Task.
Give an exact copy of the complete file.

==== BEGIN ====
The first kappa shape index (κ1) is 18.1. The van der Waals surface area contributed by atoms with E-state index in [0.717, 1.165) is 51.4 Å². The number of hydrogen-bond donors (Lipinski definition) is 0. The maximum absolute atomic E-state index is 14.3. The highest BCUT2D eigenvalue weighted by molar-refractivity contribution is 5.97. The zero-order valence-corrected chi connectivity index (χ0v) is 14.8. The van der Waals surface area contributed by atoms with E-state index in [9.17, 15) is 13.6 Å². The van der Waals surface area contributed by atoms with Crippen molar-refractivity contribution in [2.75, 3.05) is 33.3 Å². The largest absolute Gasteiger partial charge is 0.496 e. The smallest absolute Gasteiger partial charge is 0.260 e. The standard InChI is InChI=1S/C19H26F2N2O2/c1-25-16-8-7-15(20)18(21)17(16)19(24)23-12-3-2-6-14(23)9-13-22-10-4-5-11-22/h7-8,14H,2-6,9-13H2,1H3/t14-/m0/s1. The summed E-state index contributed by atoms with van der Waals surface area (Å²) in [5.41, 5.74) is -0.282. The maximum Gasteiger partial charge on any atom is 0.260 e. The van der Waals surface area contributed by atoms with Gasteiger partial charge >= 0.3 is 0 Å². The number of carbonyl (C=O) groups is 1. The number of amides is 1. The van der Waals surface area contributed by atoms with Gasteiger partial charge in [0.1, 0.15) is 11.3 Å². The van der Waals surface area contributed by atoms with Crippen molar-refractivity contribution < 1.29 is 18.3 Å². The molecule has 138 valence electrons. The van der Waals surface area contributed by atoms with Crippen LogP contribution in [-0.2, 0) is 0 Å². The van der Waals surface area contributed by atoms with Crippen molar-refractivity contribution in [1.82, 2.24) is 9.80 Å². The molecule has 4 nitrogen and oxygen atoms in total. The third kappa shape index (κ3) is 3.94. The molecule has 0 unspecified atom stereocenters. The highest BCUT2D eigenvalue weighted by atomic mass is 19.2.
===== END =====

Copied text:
The first kappa shape index (κ1) is 18.1. The van der Waals surface area contributed by atoms with E-state index in [0.717, 1.165) is 51.4 Å². The number of hydrogen-bond donors (Lipinski definition) is 0. The maximum absolute atomic E-state index is 14.3. The highest BCUT2D eigenvalue weighted by molar-refractivity contribution is 5.97. The zero-order valence-corrected chi connectivity index (χ0v) is 14.8. The van der Waals surface area contributed by atoms with E-state index in [9.17, 15) is 13.6 Å². The van der Waals surface area contributed by atoms with Crippen molar-refractivity contribution in [2.75, 3.05) is 33.3 Å². The largest absolute Gasteiger partial charge is 0.496 e. The smallest absolute Gasteiger partial charge is 0.260 e. The standard InChI is InChI=1S/C19H26F2N2O2/c1-25-16-8-7-15(20)18(21)17(16)19(24)23-12-3-2-6-14(23)9-13-22-10-4-5-11-22/h7-8,14H,2-6,9-13H2,1H3/t14-/m0/s1. The summed E-state index contributed by atoms with van der Waals surface area (Å²) in [5.41, 5.74) is -0.282. The maximum Gasteiger partial charge on any atom is 0.260 e. The van der Waals surface area contributed by atoms with Gasteiger partial charge >= 0.3 is 0 Å². The number of carbonyl (C=O) groups is 1. The number of amides is 1. The van der Waals surface area contributed by atoms with Gasteiger partial charge in [0.1, 0.15) is 11.3 Å². The van der Waals surface area contributed by atoms with Crippen molar-refractivity contribution < 1.29 is 18.3 Å². The molecule has 138 valence electrons. The van der Waals surface area contributed by atoms with Crippen LogP contribution in [-0.2, 0) is 0 Å². The van der Waals surface area contributed by atoms with Crippen molar-refractivity contribution in [1.82, 2.24) is 9.80 Å². The molecule has 4 nitrogen and oxygen atoms in total. The third kappa shape index (κ3) is 3.94. The molecule has 0 unspecified atom stereocenters. The highest BCUT2D eigenvalue weighted by atomic mass is 19.2.